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Capital idea

The capital strength of financial services companies is a hot topic. Providers are struggling to adhere to the various strictures coming from the regulator and from Europe at the same time as coping with the ravages of the stockmarkets.

IFAs are not immune from this either. Everyone agrees that the industry is in flux and for businesses to survive periods of fundamental change, they have to have a secure financial base. Traditionally, IFA firms have been small practices averaging fewer than four RIs and with little capital reserves. One response to possible changes to the polarisation regime and the impact of Government-imposed low-margin products has been consolidation but, increasingly, the capitalisation of IFAs has also been mooted.

Aifa director general Paul Smee says the lack of capitalisation has been a persistent problem for IFAs. He says: “The problem for IFAs has been that when there have been problems, there has not been the capital there to help. Also, when the time comes to sell the business or retire, undercapitalised IFA firms have been very difficult to value. After all, what is the value of an address book?”

Some of the major providers have also voiced concern about the capitalisation of IFAs and have been tentatively suggesting schemes whereby they could collectively inject capital into the IFA sector.

There is also strong anecdotal evidence of life companies knocking on the doors of IFAs wanting to take minority stakes in their businesses.But, given the FSA&#39s recent indication that multi-ties are not on the immediate horizon, the providers will have to explore a variety of ways of injecting capital into IFAs.

Future regulatory requirements on capital are not yet clear. When the FSA assumes its full powers at the end of November, a fundamental difference will be a move from the PIA “belt and braces” practice to the FSA&#39s much trumpeted risk-based approach. The ext-ent to which this will affect IFAs is debatable. In any case, the industry is waiting for the outcome of the regulator&#39s consultation on this approach.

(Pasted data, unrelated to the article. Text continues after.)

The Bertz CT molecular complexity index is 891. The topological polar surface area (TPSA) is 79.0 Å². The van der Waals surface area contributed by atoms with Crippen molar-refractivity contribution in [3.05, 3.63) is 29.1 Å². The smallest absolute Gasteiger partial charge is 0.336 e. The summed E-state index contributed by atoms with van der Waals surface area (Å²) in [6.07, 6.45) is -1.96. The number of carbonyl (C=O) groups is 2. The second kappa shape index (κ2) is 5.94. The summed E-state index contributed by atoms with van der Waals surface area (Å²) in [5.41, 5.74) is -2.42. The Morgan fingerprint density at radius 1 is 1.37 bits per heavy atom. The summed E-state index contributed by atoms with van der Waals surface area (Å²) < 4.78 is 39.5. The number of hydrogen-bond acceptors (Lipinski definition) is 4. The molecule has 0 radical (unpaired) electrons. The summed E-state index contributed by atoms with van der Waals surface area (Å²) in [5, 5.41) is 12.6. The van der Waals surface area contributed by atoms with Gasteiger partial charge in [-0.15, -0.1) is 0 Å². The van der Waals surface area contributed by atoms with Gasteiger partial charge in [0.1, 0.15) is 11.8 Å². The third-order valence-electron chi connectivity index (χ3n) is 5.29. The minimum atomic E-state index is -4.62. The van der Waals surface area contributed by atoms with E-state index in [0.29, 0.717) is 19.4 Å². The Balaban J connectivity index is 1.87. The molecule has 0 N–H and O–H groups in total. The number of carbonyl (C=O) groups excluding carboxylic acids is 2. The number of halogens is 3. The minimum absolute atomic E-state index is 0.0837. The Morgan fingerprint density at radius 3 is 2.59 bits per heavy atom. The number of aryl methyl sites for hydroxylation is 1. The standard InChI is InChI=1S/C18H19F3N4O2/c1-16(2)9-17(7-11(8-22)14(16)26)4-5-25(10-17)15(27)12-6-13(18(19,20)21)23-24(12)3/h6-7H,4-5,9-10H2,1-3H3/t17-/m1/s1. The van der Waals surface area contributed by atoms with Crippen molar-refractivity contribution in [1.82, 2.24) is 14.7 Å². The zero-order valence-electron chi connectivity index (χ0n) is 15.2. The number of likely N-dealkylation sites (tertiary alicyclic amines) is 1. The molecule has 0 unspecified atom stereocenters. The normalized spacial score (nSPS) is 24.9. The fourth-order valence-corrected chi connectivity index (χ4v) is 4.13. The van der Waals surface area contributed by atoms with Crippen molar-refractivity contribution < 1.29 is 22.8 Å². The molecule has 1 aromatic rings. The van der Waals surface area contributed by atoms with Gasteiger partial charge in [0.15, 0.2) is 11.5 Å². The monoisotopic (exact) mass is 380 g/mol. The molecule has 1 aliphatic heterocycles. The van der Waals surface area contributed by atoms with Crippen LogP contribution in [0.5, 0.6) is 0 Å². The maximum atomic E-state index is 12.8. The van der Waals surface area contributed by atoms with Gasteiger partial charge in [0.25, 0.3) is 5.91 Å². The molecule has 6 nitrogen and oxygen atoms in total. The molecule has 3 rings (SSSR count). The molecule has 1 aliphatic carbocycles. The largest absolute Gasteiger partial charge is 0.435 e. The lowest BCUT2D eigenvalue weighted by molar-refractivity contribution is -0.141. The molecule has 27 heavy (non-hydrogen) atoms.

However, EU legislation is thought likely over the long term to lead to greater capital adequacy requirements across the board.

Traditionally, compulsory professional indemnity insurance has filled the void of capital for IFAs. But the regulator is consulting on whether this should remain the case. As Smee points out, there is a payoff between PI and capital reserves.

Kangley Financial Planning managing director Geoff Kangley says the meagre capitalisation of IFAs has come about for solid financial planning reasons.

He says: “For a limited liability company such as mine, there is no benefit in holding large capital reserves as it is simply inefficient and liable for corporation tax. Sole traders and partnerships will also not want to subject themselves to 40 per cent tax on it. Money in a company is a depreciating asset.”

As a consequence, the profits of the business go into the pension or dividends.

A few years ago, the need to computerise had IFAs looking for additional capital. Kangley questions whether the average small IFA would need to attract development finance into their business unless they were looking to expand. He says the majority would not wish to expand and incur the extra cost of, for instance, having to employ a full-time compliance officer.

But Aegon corporate development director Laurie Edm-ans provides a radically different perspective. He refers to the Australian model in which the vast majority of IFAs are owned by providers.

Edmans says the industry has long been tarnished by a reliance on front-end charges and commission. Apart from leading to a mismatching of the interests of the consumer and IFA, he says the reliance on indemnity commission has left IFAs vulnerable to any changes in the regime.

He says any move away from up-front commission would leave IFAs financially exposed during the transition period and this will need to be financed. “You can only afford to change if you have enough fat to live off in the meantime,” he says.

Edmans points to Australia, where IFAs are remunerated according to funds under management and the valuation of an IFA is some 8-10 times annual income.

In this country the recent prices paid for IFAs suggest a valuation equivalent to only one year&#39s commission.

Clerical Medical head of strategic marketing David Shelton agrees on the need for financing a transition to a different remuneration structure for IFAs. Apart from this, he is concerned that under-capitalisation could inhibit the growth of the IFA sector in the future.

He says capital is needed for improvements to infrastructure such as updating IT equipment but, most important, to grow and take adv-antage of the growing market for advice.

As Kangley points out, many IFAs prize their independence, which many fear could be eroded if there is financial backing from third parties. The traditional source of security has been to join a network or national.

The options for an IFA wishing to attract backing are those open to anyone else. They can approach venture capitalists or business angels, the banks, or private individuals. However, IFA expansion has tradition-ally been achieved by merger, rather than by buyout. And those who have attracted backing are understandably reticent about sharing the details.


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